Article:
The increasing cost of materials essential for agricultural production ate into the sector’s total value added in 2021, as output failed to rise in line with the price of inputs.
Last year, according to a new release issued by the National Statistics Office, the total agricultural output increased by 0.3 per cent, but intermediate consumption increased by of 7.2 per cent, leading to a drop in the corresponding gross value added fell by 8.3 per cent.
Wages also increased by 3.7 per cent to a total of €5.4 million.
Financial assistance received by the sector decreased by 4.8 per cent from the previous year. In total, support coming through EU-funded programmes and pandemic-related Government assistance amounted to €28.1 million.
The net operating surplus of the sector declined by eight per cent, to €64.7 million. When considering the negative net property income of €1 million recorded by the same holdings during 2021, the resulting net entrepreneurial income attributable to this sector decreased by eight per cent to €63.7 million.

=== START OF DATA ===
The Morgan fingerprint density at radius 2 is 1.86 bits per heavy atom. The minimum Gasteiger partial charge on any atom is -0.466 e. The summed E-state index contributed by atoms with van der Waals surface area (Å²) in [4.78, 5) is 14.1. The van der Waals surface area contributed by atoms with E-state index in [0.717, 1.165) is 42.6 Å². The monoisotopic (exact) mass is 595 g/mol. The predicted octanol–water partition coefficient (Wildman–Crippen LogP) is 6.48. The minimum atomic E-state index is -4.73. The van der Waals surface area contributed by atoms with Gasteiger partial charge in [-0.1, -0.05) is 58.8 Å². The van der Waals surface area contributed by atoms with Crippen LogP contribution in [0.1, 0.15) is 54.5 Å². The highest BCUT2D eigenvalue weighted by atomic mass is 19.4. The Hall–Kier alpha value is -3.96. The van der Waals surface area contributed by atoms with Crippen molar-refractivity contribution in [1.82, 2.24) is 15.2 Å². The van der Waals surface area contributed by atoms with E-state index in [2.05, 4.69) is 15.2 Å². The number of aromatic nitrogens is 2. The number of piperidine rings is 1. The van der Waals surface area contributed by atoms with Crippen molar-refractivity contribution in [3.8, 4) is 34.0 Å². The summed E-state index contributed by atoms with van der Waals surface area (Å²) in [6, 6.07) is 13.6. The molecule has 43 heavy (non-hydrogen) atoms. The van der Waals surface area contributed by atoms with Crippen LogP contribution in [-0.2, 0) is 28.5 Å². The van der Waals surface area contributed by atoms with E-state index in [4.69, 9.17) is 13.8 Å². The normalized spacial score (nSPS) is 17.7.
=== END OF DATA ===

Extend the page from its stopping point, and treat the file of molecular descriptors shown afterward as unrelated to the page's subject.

Intermediate consumption, which adds up the specific expenses recorded by the sector, registered increases in livestock feeding stuffs, crop cultivation costs and various other expenses of 13.4, 4.7 and 2.4 per cent respectively. These were, however, partially offset by a decline in the energy and fuel costs of 2.7 per cent.
In total, the agricultural sector’s value added has shrunk by just under 20 per cent since 2019, as lower outputs and higher costs take their toll on the struggling sector.
In fact, subsidies make up 43 per cent of the sector’s operating surplus.
Since its inception, the Family Business Office has been instrumental in highlighting the needs of family-run enterprises in Malta.
Seat Load Factor also stood strong during the period, with an increase of 6.8% when compared to 2019
During the last few months, Enemalta continued its efforts as part of its six-year plan